☰ MENU Search
Study COVID Nature and Strategise Accordingly


The New Indian Express - BHUBANESWAR l FRIDAY l APRIL 17, 2020  (News Link)
India’s efforts to combat SARS Cov-2 (Covid-19) have been effective so far but there is no scope for complacency. Distinctive features of the infection in India should be studied intensively to devise country-specific strategies, infectious disease specialist and Director of International Microbiome Research of Georgetown University Medical Centre, US, Prof Pinaki Panigrahi tells SN Agragami.

Three weeks into nationwide total lockdown and its extension till May 3, how do you see India’s battle against coronavirus?
Preparedness by the Centre and states have been excellent and timely. Without the bold steps taken swiftly, we would be seeing many more cases and deaths. The situation would have gone out of control by now. Any delay or callousness (like in the US) on lockdown would have only created more infections.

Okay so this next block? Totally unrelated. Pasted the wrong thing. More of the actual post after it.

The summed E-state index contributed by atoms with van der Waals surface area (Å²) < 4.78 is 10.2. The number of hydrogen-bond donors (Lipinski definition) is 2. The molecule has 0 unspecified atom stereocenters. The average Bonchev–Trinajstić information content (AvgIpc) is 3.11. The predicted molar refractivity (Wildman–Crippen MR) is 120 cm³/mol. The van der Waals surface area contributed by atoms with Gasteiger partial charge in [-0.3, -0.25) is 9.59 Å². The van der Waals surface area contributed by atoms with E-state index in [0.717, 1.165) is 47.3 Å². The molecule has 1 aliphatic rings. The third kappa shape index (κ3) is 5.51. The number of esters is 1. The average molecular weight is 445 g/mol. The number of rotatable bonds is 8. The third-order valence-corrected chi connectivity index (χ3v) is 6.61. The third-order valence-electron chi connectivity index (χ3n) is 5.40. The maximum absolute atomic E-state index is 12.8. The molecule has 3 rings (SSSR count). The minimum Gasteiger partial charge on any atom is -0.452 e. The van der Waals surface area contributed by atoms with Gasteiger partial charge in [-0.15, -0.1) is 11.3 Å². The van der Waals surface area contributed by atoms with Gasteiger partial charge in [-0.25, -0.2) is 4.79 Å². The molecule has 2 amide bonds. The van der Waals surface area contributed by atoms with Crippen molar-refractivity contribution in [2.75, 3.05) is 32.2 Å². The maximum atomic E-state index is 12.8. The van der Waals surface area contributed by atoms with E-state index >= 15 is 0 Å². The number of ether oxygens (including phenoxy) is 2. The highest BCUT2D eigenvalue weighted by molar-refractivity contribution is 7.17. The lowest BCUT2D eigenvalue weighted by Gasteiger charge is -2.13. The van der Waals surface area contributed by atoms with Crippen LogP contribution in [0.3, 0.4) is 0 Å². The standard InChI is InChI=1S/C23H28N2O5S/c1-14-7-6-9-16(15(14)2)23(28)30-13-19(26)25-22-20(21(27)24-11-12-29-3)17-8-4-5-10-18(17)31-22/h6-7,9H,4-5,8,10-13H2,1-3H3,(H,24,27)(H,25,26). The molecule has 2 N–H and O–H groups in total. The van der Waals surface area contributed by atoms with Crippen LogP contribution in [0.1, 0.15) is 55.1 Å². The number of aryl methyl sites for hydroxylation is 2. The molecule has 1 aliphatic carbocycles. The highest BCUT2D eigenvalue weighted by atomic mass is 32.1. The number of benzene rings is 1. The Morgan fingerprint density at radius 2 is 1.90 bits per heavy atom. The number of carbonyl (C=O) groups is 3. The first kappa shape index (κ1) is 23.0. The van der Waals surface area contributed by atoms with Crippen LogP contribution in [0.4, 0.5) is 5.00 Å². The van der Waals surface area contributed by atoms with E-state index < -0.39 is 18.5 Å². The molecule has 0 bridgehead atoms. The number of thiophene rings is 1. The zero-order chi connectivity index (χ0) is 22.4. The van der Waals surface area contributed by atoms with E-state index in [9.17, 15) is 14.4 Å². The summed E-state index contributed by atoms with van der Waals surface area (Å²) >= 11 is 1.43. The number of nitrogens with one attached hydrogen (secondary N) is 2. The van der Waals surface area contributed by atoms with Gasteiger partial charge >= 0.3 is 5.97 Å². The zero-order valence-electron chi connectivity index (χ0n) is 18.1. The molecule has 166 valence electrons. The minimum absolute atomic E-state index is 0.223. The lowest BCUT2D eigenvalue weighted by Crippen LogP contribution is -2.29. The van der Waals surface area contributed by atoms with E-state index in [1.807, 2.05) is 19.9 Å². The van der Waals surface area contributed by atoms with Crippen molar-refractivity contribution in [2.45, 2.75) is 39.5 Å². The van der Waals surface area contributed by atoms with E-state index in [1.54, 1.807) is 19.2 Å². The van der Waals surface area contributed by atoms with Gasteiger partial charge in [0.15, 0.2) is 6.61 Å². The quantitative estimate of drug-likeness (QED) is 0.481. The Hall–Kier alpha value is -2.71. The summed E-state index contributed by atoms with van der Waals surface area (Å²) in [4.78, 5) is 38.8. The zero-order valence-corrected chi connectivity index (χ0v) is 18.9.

Now, the lockdown should continue as we are seeing new cases emerge. India’s ability to test more and more people for SARS Cov-2 positivity will also greatly aid the decision making on when to relax the lockdown and when to fully open.

Odisha has been a frontrunner in the country in taking extensive measures - from imposing lockdown early to setting up dedicated Covid hospitals and training and deployment of healthcare workers. What is your observation?